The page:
Functions of Trade Unions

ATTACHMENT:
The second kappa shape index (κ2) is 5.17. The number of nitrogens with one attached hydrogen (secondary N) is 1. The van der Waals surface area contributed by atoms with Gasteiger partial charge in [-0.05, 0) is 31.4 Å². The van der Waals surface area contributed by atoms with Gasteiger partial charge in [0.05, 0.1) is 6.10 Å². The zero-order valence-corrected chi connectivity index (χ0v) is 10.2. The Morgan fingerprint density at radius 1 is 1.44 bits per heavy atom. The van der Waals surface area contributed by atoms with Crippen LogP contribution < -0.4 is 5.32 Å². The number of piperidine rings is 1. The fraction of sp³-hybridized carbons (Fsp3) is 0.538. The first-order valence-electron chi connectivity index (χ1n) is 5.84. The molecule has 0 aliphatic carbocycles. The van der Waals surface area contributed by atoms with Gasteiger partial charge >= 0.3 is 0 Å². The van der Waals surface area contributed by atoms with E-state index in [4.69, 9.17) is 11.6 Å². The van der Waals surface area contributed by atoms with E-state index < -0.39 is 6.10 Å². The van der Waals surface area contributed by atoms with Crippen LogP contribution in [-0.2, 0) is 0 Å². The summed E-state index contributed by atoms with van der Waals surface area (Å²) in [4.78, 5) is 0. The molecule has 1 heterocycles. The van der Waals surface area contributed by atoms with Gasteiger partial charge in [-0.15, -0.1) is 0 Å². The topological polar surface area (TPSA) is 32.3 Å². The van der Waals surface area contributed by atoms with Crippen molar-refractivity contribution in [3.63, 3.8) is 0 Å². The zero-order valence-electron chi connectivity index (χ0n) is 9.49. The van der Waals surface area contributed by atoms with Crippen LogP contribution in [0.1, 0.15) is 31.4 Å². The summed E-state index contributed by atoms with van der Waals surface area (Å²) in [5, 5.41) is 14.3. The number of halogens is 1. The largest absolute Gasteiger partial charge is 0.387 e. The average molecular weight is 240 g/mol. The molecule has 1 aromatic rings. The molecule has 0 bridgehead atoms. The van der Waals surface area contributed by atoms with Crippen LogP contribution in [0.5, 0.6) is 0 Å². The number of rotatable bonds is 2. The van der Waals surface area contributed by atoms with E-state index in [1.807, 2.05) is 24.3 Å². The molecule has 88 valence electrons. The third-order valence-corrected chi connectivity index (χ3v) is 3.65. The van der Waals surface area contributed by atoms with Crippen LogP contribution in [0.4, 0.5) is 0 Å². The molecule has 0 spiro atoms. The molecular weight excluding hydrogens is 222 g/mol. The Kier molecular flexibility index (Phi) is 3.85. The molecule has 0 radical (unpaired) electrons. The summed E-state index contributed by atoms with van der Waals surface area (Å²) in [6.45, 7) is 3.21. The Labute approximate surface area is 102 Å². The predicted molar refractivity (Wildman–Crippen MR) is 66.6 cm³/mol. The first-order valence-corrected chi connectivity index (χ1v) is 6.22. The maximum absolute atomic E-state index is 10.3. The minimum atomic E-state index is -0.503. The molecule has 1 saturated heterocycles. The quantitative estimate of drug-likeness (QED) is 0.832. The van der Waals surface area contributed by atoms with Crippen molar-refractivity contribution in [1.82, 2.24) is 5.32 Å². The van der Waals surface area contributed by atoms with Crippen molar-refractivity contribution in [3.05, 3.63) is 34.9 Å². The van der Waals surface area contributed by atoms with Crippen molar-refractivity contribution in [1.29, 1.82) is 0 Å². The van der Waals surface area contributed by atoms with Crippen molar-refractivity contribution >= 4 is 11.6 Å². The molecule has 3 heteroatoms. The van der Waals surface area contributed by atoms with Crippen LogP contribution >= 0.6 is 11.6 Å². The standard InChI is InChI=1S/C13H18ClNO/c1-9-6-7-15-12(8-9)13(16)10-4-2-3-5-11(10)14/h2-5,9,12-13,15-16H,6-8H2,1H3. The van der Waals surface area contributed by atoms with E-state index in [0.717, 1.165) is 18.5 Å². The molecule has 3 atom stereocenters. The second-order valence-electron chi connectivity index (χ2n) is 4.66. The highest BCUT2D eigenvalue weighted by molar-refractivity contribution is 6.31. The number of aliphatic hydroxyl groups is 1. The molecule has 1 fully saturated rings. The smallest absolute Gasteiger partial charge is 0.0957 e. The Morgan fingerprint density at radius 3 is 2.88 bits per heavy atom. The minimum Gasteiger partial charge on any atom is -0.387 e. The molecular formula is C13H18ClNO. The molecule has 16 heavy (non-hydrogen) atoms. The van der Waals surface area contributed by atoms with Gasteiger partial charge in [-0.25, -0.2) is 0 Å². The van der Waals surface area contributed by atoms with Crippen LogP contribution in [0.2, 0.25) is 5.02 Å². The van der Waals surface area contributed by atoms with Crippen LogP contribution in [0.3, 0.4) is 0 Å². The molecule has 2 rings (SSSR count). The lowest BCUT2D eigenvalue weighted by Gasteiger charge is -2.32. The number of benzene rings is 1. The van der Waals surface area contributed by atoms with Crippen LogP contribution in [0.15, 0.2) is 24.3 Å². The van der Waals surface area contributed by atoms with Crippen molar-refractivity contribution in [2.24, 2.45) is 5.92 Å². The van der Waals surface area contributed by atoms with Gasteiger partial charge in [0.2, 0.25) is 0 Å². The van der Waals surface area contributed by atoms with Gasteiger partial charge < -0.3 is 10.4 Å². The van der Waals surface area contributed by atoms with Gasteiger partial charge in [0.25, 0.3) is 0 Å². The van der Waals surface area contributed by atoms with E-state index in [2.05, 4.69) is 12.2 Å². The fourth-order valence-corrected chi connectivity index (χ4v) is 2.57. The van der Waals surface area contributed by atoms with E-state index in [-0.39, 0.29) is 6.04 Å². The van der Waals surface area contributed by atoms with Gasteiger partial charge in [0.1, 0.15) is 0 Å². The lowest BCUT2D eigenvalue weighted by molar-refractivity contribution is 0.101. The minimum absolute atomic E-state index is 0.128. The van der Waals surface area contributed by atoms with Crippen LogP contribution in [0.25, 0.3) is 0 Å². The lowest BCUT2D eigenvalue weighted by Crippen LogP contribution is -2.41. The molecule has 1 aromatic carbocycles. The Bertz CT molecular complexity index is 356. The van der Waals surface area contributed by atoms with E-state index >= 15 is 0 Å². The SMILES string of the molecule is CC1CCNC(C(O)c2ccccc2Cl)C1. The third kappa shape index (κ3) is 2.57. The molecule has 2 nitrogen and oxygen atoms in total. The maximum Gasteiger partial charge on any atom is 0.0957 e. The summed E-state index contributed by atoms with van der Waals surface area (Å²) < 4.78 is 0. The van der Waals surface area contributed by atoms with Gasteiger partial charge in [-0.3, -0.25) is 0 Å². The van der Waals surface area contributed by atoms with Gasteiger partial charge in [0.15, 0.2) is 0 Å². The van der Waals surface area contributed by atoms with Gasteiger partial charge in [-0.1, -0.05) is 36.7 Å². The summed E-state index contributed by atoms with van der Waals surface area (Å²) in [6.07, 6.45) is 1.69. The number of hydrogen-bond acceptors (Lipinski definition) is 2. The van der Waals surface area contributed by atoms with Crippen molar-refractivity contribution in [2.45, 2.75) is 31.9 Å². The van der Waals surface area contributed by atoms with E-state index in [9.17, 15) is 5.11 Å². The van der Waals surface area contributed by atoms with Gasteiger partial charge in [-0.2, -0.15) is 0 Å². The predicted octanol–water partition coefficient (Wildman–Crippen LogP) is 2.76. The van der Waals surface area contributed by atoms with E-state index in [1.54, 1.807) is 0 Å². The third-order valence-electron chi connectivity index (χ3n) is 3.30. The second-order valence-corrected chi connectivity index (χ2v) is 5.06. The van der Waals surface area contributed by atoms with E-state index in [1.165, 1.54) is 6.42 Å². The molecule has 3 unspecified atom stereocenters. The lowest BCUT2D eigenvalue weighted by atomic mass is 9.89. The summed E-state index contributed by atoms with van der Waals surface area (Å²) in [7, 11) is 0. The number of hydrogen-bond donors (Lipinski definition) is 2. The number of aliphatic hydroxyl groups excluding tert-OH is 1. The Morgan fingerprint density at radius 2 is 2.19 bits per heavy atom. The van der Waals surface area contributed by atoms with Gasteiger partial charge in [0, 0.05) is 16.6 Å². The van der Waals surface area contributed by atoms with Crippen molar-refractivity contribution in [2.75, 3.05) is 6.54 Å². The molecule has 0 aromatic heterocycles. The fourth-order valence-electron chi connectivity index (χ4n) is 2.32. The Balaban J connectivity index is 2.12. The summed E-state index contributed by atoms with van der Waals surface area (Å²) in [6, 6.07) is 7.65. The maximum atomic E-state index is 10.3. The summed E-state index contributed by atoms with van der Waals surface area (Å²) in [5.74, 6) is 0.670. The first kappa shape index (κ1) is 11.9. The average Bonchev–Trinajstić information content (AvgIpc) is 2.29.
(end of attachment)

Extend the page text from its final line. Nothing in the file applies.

Before the emergence of trade unions, it was difficult for employees to seek action against unfair treatment by their employers (Warner, 2012:133) Employees were having difficulties at work since the employers’ words were final, therefore, getting poor pays and working in poor conditions. With the emergence of trade unions, the employees were able to acquire better pays and their working conditions were improved. Trade unions represented the employees, protected them from exploitation, helped in the implementation of laws and policies that protected the employees, and campaigned for improved payments (Ewing, 2005:1). This essay will discuss the main functions of trade unions and examine how effectively they can achieve their goals in the modern-day employment relationship.The Employment Relations Act of 2008 describes a trade or a labor union as a registered or unregistered organization of people, whose main objective is to ensure the ordinance of employment relations between workers and employers (Employment Relations Act 2008, 2008:3). In the contemporary world, governments and employers are fully aware of the significance of trade unions, as failed negotiations can lead to various actions, such as, overtime bans and strikes, which stagnates development. Employers tend to avoid such situations as they lead to low productions, therefore, translating to unmet demand and losses. However, trade unions in the United Kingdom have experienced many changes that have arisen due to political and economic factors. This owes to the fact that employers have restructured the labour market, as many industries have been privatised, temporary employment and the use of contracts have increased and the workforce has been downsized (McKenzie, 2010:5). Globalization has also led to the changes experienced in the operations of many trade unions. Many companies have been internationalized, therefore, acquiring workers from foreign countries,which has also complicated the trade unions’ roles (Fernie and Metcalf, 2005:3).